Department of Education civil rights investigators descend on a West Texas school
Recently, U.S. Department of Education officials visited a West Texas town to investigate its public schools.
The investigators were from the Education Department's (DoED) Office for Civil Rights (OCR).
"The mission of the Office for Civil Rights is to ensure equal access to education and to promote educational excellence throughout the nation through vigorous enforcement of civil rights."
The DoED Secretary is Arne Duncan - former CEO of the Chicago Public Schools, a basketball buddy of then Illinois Senator Barack Obama in Chicago, and the federal official featured in a Washington Post November 16, 2013 article:
"U.S. Education Secretary Arne Duncan told a group of state schools superintendents Friday that he found it 'fascinating' that some of the opposition to the Common Core State Standards has come from 'white suburban moms who - all of a sudden - their child isn't as brilliant as they thought they were, and their school isn't quite as good as they thought they were.'"
Common Core State Standards have been adopted by 45 states and the District of Columbia. They've not been adopted by Texas. But, there is a struggle underway in the state concerning another Common Core-type progressive-driven initiative. More on that ahead.
Meanwhile, the political temperature in Texas is heating up in preparation for the 2014 midterm elections as operatives for the progressive campaign called Battleground Texas link-up with Obamacare Navigators to lay the groundwork to promote Democrat election victories across the state. James O'Keefe's third, and most recent, video chronicles coordination between the Navigators and Battleground Texas operatives.
Now, back to West Texas - the reddest part of a red state - and why Duncan's Civil Rights investigators visited Lubbock, Texas.
The day before teams of OCR personnel came to a Lubbock high school all the students' home phones received an audio message addressed to parents from the school's administration. The message stated that their child may be called out of class, selected at random, to be interviewed by representatives of the DoED. No reason was given for the interviews.
The next day, approximately 40 students, divided into two groups, were summoned to a room where two ORC personnel awaited them. In separate 30-minute interview sessions, the ORC officials queried the students about race relations in their school, particularly as it applies to the school's disciplinary policies and practices.
No school administrator or teacher was present during the interviews - just the students and the ORC interview teams.
One group was largely made up of white and Hispanic students, while the other was largely African-American.
When a local radio station called the school district's communications office to inquire, the reporter was told it was a "routine procedure." The reporter didn't probe further.
But a source with firsthand knowledge of the event stated that the DoED claimed to be following up on "three-year old data" that indicated that some students may have been subjected to racially-biased disciplinary action in the district.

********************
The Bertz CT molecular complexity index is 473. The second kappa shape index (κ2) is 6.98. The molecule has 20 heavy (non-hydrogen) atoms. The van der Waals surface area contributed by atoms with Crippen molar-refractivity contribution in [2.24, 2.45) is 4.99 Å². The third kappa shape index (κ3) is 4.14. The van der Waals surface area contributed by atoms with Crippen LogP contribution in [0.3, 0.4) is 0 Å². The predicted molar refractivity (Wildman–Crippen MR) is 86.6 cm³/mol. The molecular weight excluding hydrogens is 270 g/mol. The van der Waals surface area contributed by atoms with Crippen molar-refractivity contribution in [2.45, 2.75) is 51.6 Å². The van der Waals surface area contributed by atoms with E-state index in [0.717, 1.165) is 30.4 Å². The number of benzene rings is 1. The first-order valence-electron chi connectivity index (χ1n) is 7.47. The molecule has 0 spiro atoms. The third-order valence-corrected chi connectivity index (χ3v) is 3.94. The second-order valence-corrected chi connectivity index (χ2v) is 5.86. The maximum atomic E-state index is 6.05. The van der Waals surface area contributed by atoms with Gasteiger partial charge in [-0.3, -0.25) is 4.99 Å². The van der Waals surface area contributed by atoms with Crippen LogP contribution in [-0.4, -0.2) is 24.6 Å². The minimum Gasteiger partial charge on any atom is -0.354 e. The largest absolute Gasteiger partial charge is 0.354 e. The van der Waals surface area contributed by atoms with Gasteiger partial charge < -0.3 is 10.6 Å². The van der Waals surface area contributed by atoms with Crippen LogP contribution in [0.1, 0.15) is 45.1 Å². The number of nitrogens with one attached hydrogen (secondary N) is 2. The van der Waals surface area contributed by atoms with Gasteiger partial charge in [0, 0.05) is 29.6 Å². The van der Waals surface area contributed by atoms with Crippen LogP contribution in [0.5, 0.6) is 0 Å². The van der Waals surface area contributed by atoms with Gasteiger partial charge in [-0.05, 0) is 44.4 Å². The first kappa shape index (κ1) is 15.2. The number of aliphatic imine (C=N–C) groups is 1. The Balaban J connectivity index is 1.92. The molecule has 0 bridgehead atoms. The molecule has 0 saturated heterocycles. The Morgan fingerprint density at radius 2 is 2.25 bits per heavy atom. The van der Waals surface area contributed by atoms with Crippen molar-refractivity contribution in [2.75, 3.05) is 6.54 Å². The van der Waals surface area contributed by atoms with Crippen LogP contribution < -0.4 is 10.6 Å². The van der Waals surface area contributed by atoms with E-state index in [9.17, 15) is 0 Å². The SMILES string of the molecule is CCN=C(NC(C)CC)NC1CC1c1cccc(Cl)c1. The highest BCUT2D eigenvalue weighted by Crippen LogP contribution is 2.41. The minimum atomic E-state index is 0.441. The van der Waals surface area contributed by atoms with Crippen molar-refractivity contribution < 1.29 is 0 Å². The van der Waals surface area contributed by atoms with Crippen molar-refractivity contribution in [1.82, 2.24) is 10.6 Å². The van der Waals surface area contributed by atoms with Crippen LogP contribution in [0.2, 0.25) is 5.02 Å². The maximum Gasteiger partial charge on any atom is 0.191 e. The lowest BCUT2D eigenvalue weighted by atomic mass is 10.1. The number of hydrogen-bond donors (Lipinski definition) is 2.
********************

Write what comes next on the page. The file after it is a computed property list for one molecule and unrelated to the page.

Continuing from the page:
Here's a non-verbatim account of some of the questions that the ORC investigators asked the students:
- What are your school's policies on discipline?
- How do teachers discipline?
- Are some teachers stricter than other teachers?
- What are their (the stricter teachers) names?
- Do police officers help enforce discipline?
- Drugs and fighting - how many offenses can a student have?
- What is the majority race of this school?
- Do teachers treat that group (the majority race) differently?
- Do teachers treat that group (the majority) better?
- Is one class/group/race in lower or higher academic levels of classes?
- Concerning Pre-AP (advanced placement) and AP classes -is there a majority race in either of those levels?
- When you get into trouble who do you go - to the principal or to the police?
When asked why the school district granted OCR-access to students without either parents or local school officials being present, a spokesperson in the office of a Texas State House member who represents the area said, "They [the school district] get a lot of money from the federal government."
No district administrators or spokespersons were available to comment to this writer, nor did any return phone calls.
Here's a description concerning the OCR's activities:
"We serve student populations facing discrimination and the advocates and institutions promoting systemic solutions to civil rights problems. An important responsibility is resolving complaints of discrimination. Agency-initiated cases, typically called compliance reviews, permit OCR to target resources on compliance problems that appear particularly acute. OCR also provides technical assistance to help institutions achieve voluntary compliance with the civil rights laws that OCR enforces. An important part of OCR's technical assistance is partnerships designed to develop creative approaches to preventing and addressing discrimination."
So, to summarize, the OCR conducted a "compliance review" in a West Texas independent school district based on three-year old data as, at the same time, Battleground Texas ramps up in the state and Obamacare navigators are exposed as partisan operatives.
Also, this happens as a battle continues within the Texas State Board of Education concerning a controversial, public school curriculum called CSCOPE, which, according to FOX News, "has been likened to the Lone Star State's own version of the controversial national Common Core Standards."
It makes you wonder: Is the timing of the OCR's visit to West Texas school district merely coincidental to the partisan battles underway in the state? Or part of it. In short, was this a DoED "fishing expedition," as a persosn familiar with the school's student interracial-relations suggests?